Industry leaders await budget with dread

Updated June 09, 2019

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Business leaders in the port city are resigned to a budget that they insist is being written under International Monetary Fund (IMF) dictation. — AFP/File
Business leaders in the port city are resigned to a budget that they insist is being written under International Monetary Fund (IMF) dictation. — AFP/File

KARACHI: Business leaders in the port city are resigned to a budget that they insist is being written under International Monetary Fund (IMF) dictation.

Their entreaties have found few takers in Islamabad and now await the announcement with an air of quiet resignation and wistful dread.

A number of business leaders talking to Dawn were unanimous in their opinion that a budget under the IMF umbrella could not be business or people-friendly particularly when the country’s major economic indicators were already weak and imbalanced.

The Federation of Pakistan Chambers of Commerce and Industry President Daroo Khan Achakzai wondered what could be expected of the next budget (2019-20) which would be prepared under the harsh IMF conditions.

The head of the apex body of trade and industry went on to say: “It would be foolish on part of the business community or people at large to expect relief from the budget at a time when the government accepted IMF’s harsh conditions to get bailout package.”

However, he advised the government not to put further burden on masses as they would not be able to sustain and was quick to say that at most attempts should also be made to improve ease of doing business and contain costs close to regional countries so that export were not hurt.

Pakistan Bedwear Exporters Association Chairman Shabir Ahmed said that if government withdraws zero rating facility to export sector, as is looking increasingly likely, it would hurt export sector as huge funds would again be stuck with in the government’s refund machinery and cause a liquidity crunch for firms.

He further said when we look at 10-month performance of the government, during which it failed to achieve any targets; it is easy to expect how the next budget would be. It is not only about fixing the targets but achieving these targets is the hallmark of any government’s performance, he maintained.

Citing an example, he said that by raising policy rate to 12.25 per cent, the government is discouraging investment and encouraging people to put their funds in fixed deposits.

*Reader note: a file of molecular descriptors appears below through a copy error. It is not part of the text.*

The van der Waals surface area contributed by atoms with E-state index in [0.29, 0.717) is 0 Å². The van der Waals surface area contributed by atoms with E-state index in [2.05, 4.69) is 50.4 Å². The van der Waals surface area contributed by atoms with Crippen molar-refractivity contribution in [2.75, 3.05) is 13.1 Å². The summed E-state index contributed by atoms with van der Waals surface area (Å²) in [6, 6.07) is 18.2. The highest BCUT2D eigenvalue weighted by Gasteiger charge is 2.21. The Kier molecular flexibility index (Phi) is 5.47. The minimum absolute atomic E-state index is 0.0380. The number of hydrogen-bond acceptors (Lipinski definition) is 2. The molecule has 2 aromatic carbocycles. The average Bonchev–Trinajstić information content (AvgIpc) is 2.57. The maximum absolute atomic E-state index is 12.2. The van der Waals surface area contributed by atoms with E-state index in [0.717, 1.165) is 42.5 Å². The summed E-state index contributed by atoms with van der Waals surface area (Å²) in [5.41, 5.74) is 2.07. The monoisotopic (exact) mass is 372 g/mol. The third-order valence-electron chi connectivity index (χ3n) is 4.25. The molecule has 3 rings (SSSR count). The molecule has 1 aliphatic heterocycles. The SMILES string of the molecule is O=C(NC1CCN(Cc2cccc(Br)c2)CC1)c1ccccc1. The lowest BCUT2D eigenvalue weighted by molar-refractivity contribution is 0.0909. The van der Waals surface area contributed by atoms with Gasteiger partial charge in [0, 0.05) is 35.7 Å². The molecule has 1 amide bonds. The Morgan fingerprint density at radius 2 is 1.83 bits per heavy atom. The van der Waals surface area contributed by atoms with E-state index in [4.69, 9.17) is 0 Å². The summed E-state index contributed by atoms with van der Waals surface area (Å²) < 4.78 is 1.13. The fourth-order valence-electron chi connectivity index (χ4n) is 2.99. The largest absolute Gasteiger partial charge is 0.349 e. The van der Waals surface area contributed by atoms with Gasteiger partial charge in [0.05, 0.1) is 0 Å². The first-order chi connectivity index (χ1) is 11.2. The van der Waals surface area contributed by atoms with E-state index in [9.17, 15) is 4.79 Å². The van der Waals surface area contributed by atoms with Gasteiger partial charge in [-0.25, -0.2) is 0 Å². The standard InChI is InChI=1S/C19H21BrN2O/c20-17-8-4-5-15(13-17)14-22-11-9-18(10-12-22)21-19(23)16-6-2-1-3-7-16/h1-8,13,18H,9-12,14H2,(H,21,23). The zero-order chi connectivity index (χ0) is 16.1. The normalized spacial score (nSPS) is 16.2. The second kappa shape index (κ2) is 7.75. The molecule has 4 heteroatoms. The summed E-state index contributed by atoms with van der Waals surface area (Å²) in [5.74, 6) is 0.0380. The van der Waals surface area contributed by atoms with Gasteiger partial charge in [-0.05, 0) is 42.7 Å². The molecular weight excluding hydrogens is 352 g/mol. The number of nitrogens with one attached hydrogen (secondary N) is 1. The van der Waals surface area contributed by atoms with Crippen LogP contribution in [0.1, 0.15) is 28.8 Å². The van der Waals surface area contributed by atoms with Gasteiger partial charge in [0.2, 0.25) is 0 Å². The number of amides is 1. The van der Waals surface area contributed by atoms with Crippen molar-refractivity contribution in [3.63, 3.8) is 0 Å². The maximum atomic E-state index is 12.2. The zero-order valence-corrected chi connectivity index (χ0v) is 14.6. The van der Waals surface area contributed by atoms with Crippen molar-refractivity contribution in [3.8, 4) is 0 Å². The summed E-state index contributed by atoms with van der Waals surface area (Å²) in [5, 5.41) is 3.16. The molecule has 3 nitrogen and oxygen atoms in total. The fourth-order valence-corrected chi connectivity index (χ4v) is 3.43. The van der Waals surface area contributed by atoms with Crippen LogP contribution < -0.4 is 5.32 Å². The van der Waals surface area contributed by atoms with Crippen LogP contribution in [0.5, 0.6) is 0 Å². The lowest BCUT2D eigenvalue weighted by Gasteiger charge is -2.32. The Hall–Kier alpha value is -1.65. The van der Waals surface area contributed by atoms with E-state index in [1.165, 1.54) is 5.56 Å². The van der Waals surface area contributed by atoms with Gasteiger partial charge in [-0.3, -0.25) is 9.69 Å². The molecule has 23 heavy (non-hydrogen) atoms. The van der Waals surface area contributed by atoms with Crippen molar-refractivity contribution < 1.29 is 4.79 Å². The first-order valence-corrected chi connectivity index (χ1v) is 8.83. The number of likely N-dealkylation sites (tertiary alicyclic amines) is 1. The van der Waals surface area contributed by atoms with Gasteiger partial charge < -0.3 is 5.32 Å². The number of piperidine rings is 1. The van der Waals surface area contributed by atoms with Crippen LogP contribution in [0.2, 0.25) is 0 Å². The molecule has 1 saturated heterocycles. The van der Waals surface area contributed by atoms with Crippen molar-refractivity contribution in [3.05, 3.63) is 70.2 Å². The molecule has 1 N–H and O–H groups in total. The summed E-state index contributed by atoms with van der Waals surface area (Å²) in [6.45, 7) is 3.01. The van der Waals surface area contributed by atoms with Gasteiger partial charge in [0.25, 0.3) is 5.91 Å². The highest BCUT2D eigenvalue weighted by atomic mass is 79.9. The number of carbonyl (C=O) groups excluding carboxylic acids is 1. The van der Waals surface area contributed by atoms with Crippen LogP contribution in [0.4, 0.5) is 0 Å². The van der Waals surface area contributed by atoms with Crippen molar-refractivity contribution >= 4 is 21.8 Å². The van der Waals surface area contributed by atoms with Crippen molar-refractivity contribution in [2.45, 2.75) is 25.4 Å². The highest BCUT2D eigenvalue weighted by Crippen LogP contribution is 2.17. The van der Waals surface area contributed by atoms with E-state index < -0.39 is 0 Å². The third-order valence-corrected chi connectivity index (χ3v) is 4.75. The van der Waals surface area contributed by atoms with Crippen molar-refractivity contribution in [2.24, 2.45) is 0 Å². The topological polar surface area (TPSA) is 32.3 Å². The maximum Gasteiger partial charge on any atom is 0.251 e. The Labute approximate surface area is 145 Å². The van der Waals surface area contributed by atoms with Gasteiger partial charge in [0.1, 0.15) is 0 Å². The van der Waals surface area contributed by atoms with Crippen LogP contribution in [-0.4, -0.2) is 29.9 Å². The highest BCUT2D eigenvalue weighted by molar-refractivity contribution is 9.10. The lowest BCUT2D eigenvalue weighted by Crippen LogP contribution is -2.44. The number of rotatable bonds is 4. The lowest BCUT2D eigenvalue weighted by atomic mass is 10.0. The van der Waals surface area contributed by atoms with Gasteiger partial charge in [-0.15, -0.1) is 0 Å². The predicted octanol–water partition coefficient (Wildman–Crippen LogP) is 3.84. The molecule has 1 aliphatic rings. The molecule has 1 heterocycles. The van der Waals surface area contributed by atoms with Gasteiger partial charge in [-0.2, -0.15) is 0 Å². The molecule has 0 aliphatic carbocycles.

The only ray of hope one could see through the tunnel, he said, is the appointment of private sector tax expert, Shabbar Zaidi and business and people at large have high hopes that he would succeed in broadening the tax net which is the core issue of country’s economy.

Korangi Association of Trade and Industry President Mohammad Danish Khan said without expanding tax net, the economic woes would never be over and was quick to point out that the short period given for availing the amnesty scheme will inhibit results.

He suggested that government should at least give 90 days to avail the amnesty scheme because for all practical purposes, only 20 working days were available for availing the scheme, he added.

The Overseas Investors Chamber of Commerce and Industry (OICCI) Secretary General Abdul Aleem said undoubtedly these are challenging times for the country and the economy. But he still hopes the government will not surprise on the fiscal policy measures more than what has already been indicated in the form of key deliverables as part of the commitment towards anticipated agreement with the IMF.

In terms of specific measures in the budget 2019-20, OICCI anticipates aggressive growth in tax revenue through targeted broadening of tax base for which there is great potential but will require strong commitment and support from all stakeholders, he maintained.

Pakistan Business Council Chief Ehsan Malik said the budget making for next fiscal year would be delicate balance between pragmatism and principles.

The principles would call for revival of industry by promoting investment, bringing down cost of doing business, encouraging higher exports and broadening tax base to alleviate the disproportionate burden on manufacturing, he added.

On the other hand, pragmatism will push the economic managers towards cash flow accounting through measures such as retaining sales tax from exports to meet IMF commitments.

He said the industry has slim hope of some principles overriding pragmatism which is founded on Shabbar Zaidi’s appointment as the FBR chairman and Razak Dawood’s continuing thrust to balance trade.

Published in Dawn, June 9th, 2019